Rule 4003.1. Scope of Discovery Generally. Opinions and Contentions.
(a) Subject to the provisions of Rules 4003.2 to 4003.5 inclusive and Rule 4011, a party may obtain discovery regarding any matter, not privileged, which is relevant to the subject matter involved in the pending action, whether it relates to the claim or defense of the party seeking discovery or to the claim or defense of any other party, including the existence, description, nature, content, custody, condition and location of any books, documents, or other tangible things and the identity and location of persons having knowledge of any discoverable matter.
(b) It is not ground for objection that the information sought will be inadmissible at the trial if the information sought appears reasonably calculated to lead to the discovery of admissible evidence.
(c) Except as otherwise provided by these rules, it is not ground for objection that the information sought involves an opinion or contention that relates to a fact or the application of law to fact.
Interrogatories that generally require the responding party to state the basis of particular claims, defenses or contentions made in pleadings or other documents should be used sparingly and, if used, should be designed to target claims, defenses or contentions that the propounding attorney reasonably suspects may be the proper subjects of early dismissal or resolution or, alternatively, to identify and to narrow the scope of claims, defenses and contentions made where the scope is unclear.
Prior Rule 4003 has been deleted. It had embodied a number of disparate subjects, including the deposition of aged, infirm and going witnesses, the deposition of witnesses more than 100 miles from the courthouse, depositions for use at a hearing on a petition, motion or rule, and notice of depositions on oral examination. These subjects have been functionally rearranged and transposed to other Rules.
Depositions of aged, going and infirm witnesses and witnesses more than 100 miles from the courthouse are now regulated by Rule 4007.2(b). The use of depositions at a hearing on petition, motion or rule is authorized by Rule 4001(c). Notice of depositions on oral examination is now regulated by Rule 4007.1.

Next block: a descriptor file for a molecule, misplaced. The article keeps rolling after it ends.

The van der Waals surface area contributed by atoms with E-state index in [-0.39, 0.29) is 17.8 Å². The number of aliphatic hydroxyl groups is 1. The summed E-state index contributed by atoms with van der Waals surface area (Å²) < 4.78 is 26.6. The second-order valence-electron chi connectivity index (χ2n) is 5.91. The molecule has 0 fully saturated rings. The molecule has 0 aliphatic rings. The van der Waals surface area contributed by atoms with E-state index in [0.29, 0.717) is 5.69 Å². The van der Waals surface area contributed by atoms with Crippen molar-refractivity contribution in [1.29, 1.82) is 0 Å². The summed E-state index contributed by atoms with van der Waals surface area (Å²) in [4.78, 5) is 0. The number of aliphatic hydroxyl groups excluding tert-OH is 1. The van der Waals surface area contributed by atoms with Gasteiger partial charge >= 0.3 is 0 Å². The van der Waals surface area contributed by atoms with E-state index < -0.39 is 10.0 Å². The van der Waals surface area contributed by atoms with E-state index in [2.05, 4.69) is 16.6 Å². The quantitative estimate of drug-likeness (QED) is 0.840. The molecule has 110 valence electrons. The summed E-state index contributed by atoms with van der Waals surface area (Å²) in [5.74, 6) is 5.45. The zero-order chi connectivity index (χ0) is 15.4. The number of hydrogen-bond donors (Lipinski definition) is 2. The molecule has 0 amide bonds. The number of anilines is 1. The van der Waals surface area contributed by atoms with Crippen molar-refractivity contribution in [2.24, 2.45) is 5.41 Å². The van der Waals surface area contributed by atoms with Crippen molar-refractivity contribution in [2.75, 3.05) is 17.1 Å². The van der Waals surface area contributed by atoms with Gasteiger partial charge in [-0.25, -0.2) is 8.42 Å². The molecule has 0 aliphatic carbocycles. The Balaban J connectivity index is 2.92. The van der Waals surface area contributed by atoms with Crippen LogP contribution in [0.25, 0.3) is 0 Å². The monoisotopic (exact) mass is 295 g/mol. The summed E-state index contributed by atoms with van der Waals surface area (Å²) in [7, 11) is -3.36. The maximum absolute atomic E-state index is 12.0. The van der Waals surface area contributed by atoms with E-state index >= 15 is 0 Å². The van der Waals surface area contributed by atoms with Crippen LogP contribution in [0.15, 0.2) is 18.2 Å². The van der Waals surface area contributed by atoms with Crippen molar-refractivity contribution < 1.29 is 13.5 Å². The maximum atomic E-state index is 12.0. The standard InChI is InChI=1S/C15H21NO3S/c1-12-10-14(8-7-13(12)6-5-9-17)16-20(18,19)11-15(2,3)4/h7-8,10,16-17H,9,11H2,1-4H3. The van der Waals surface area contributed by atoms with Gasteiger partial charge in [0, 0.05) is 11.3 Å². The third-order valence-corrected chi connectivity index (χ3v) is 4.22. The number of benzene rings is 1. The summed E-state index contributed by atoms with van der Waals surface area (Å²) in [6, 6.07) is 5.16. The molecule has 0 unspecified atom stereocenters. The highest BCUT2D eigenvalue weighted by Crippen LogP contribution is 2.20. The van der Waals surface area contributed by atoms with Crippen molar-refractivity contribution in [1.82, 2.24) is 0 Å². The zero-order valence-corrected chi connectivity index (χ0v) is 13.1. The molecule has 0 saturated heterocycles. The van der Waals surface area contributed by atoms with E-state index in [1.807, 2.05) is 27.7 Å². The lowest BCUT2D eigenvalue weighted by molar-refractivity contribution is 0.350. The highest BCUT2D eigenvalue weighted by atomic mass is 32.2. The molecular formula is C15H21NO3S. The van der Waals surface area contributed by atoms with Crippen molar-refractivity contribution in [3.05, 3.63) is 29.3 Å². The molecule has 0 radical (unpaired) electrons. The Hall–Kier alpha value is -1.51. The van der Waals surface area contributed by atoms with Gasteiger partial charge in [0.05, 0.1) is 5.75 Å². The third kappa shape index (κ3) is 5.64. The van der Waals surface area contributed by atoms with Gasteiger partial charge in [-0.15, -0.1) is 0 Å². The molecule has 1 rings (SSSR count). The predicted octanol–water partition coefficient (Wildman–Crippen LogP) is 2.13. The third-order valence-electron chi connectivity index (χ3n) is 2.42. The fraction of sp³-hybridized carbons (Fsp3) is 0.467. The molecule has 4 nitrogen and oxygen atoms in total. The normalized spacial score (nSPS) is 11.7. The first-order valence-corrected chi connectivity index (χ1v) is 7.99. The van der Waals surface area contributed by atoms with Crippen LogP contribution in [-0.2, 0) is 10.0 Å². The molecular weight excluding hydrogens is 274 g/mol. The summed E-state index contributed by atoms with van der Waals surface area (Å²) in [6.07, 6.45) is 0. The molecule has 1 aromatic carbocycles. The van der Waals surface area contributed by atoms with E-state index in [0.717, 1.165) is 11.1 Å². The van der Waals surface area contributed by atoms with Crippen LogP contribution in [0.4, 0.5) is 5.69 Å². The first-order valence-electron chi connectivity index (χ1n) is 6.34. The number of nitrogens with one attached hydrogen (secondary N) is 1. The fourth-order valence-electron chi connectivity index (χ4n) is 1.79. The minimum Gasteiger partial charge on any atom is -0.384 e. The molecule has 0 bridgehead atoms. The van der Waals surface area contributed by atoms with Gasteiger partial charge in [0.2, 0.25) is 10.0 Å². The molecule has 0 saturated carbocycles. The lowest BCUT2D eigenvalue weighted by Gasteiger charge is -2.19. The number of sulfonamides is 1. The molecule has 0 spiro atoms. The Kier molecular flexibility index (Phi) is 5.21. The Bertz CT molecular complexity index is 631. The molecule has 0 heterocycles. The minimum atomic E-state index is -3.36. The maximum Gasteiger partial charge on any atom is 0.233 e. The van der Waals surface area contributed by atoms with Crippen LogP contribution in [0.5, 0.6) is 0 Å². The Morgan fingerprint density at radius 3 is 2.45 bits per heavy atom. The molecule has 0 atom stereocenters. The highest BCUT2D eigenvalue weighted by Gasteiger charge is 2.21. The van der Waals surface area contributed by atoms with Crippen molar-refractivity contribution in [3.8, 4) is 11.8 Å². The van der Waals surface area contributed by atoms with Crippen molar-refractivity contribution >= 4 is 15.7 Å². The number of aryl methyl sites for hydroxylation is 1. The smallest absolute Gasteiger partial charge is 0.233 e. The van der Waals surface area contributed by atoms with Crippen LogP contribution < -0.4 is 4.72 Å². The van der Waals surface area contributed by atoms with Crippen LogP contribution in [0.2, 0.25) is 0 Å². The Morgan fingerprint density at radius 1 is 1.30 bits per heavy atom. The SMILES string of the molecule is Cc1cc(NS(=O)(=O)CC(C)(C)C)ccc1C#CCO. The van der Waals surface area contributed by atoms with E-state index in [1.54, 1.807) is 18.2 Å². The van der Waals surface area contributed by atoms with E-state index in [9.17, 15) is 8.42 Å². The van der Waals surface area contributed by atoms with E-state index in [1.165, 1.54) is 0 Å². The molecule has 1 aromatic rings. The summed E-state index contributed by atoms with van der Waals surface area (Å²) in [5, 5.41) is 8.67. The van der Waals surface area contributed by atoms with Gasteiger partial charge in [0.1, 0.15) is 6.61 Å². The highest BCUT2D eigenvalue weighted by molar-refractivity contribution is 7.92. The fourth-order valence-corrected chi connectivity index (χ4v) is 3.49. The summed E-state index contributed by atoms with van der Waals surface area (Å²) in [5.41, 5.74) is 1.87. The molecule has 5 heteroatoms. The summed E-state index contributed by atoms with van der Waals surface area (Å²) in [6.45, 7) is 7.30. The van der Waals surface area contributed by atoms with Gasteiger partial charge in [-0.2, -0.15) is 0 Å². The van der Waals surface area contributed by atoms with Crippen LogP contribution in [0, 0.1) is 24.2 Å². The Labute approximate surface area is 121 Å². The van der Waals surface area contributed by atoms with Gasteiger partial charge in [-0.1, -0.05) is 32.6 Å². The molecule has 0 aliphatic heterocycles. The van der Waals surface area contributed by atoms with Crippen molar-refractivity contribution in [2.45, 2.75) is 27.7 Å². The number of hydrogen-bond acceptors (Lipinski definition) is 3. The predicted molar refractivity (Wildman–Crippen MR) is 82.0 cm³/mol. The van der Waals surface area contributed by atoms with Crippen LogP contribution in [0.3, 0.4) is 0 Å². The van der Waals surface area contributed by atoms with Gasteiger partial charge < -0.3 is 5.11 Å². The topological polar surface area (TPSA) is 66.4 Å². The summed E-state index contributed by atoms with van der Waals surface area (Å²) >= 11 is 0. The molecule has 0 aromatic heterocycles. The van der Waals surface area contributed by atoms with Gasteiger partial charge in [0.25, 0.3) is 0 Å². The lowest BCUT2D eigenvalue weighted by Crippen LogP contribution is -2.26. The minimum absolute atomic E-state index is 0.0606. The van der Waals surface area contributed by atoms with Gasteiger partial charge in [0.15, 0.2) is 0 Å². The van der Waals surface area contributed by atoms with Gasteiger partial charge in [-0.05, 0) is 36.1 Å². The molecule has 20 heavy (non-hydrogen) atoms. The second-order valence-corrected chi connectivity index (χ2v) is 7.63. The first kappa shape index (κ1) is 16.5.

Under the prior practice, an argument might have been made that there was no sanction available against a party who refused to appear for a deposition for use in connection with a petition, motion or rule. The amendments preclude any such argument, since there is now a unified notice system for all oral depositions for all purposes. See Rules 4001(c), 4007.1 and 4019(a)(1).
To use the place vacated by Rule 4003, new Rules 4003.1 through 4003.5 have been added. They deal with the scope of discovery. Rule 4003.1 delineates generally the scope of discovery. It is taken almost verbatim from Fed.R.Civ.P. 26(b).
Rules 4003.2 through 4003.5 deal with specific aspects of the scope of discovery, such as discovery of insurance, discovery of trial preparation material generally, discovery of statements of parties or witnesses, and discovery of facts known and opinions held by experts. They are based closely on Fed. R.Civ.P. 26(b)(2), (3) and (4). Separate comment on each new Rule follows.
Rule 4003.1 incorporates the broad Federal discovery rule and replaces former Rule 4007(a), which had provided a more limited scope of discovery. Rule 4007(a) limited discovery to any matter not privileged which is relevant to the subject matter involved in the action and will substantially aid in the preparation of the pleadings or the preparation or trial of the case. Fed. R.Civ.P. 26(b)(1), from which Rule 4003.1 is taken almost verbatim, permits discovery of all relevant matter not privileged, whether it relates to a claim or defense. It is not restricted to preparation of pleadings or the trial of the case. It is not ground for objection that the information sought will be inadmissible at the trial if the information sought appears reasonably calculated to lead to discovery of admissible evidence.
Further widening of the scope of discovery follows from the deletion of former Rules 4011(d) and 4011(f), which restricted discovery of material prepared for trial or in anticipation of litigation and discovery of expert opinions. The effect of these omissions is discussed in the comments to Rules 4003.3, 4003.4 and 4003.5.
The provisions of this Rule 4003.1 adopted November 20, 1978, effective April 16, 1979, 8 Pa.B. 3551; amended December 14, 1989, effective January 1, 1990, 20 Pa.B. 11; amended April 8, 2008, effective July 1, 2008, 38 Pa.B. 1814. Immediately preceding text appears at serial pages (209473) to (209474).
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